3 ways to improve mobile home energy efficiency
Despite being a cost-effective housing option, mobile homes aren’t known for their energy efficiency. Design issues can result in high utility costs.
In fact, utilities can cost up to 50 percent more in a mobile home as compared to a site-built home of similar age and size, according to statistics from the U.S. Department of Energy.
The manufactured housing industry produced about 93,000 new homes in 2017, according to the Manufactured Housing Institute.
Below are some steps, writes Danny Parrish of Green Iowa AmeriCorps, that mobile homeowners can take to boost efficiency.
Insulation is considered the largest problem area in mobile homes. Most mobile homes do not have sufficient insulation in their walls, ceiling or crawl space.
This is a serious issue for many homeowners, as the interior air being heated cannot stay warm for long without proper insulation. It also is important in the summer, for the purpose of absorbing and storing the outside heat. Another consideration would be the underpinning around the home, if it is not already in place. This is an effective way to retain heat, while also shielding the underside of the home from frosty winds.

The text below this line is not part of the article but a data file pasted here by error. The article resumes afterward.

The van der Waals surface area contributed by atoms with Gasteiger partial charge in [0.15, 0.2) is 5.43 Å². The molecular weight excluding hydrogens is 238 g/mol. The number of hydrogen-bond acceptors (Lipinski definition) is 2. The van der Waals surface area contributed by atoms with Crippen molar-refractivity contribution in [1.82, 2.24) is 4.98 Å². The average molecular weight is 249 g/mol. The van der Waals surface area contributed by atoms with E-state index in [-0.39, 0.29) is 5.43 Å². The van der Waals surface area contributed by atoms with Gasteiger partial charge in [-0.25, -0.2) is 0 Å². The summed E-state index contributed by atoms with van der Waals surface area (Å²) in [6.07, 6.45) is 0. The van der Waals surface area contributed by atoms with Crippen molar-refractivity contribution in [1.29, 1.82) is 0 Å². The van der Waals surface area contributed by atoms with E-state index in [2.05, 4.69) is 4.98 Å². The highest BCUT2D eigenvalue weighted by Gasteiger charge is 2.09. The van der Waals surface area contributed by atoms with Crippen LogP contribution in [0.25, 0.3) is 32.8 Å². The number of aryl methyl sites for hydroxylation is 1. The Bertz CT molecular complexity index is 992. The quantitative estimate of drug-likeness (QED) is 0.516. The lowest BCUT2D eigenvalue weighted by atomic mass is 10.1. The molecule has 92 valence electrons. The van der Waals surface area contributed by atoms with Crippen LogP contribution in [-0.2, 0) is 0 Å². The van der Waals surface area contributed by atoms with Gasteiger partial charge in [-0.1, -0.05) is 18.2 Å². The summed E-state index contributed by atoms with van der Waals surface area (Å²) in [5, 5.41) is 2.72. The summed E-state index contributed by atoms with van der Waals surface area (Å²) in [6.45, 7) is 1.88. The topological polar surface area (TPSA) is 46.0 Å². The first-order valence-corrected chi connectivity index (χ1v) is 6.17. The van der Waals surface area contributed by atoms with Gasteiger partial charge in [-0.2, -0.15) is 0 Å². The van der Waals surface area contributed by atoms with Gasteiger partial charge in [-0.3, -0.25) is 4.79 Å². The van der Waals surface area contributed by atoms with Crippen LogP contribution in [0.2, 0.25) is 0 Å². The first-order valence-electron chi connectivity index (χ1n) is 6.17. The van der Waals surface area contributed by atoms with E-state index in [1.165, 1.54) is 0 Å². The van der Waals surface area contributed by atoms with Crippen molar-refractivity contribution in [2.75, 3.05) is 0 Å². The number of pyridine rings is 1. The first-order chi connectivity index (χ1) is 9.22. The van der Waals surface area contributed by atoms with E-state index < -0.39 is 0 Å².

In addition to insulation, it is a good idea to check for areas that may need air-sealed. These may include doorways, around windows, ductwork and the plumbing found underneath kitchen and bathroom sinks. All are relatively simple fixes.
Foam weatherstripping can seal most doorway gaps, cracks in the frame and trim of a window can be fixed with a little caulk, spray foam will fill most under sink bypasses, and ducts can be sealed with heat-resistant aluminum duct tape. Adding plastic sheeting to windows, also known as a window kit, is another good way to add a layer of insulation in the cold winter months.
Films and coating
Besides insulating, two of the most widely used cooling options are to add solar-rejecting window films, and installing a reflective or cool roof coating. Window films offer UV protection, added privacy, light reflection and are a nice complement to the average sunscreen.
The advantages of reflective or coated roof are plentiful, but the most pertinent: energy efficient roofing can reflect up to 85 percent of sunlight, while reducing annual electricity costs up to 40 percent. Besides the personal gain, an efficient roof is beneficial for the community and environment.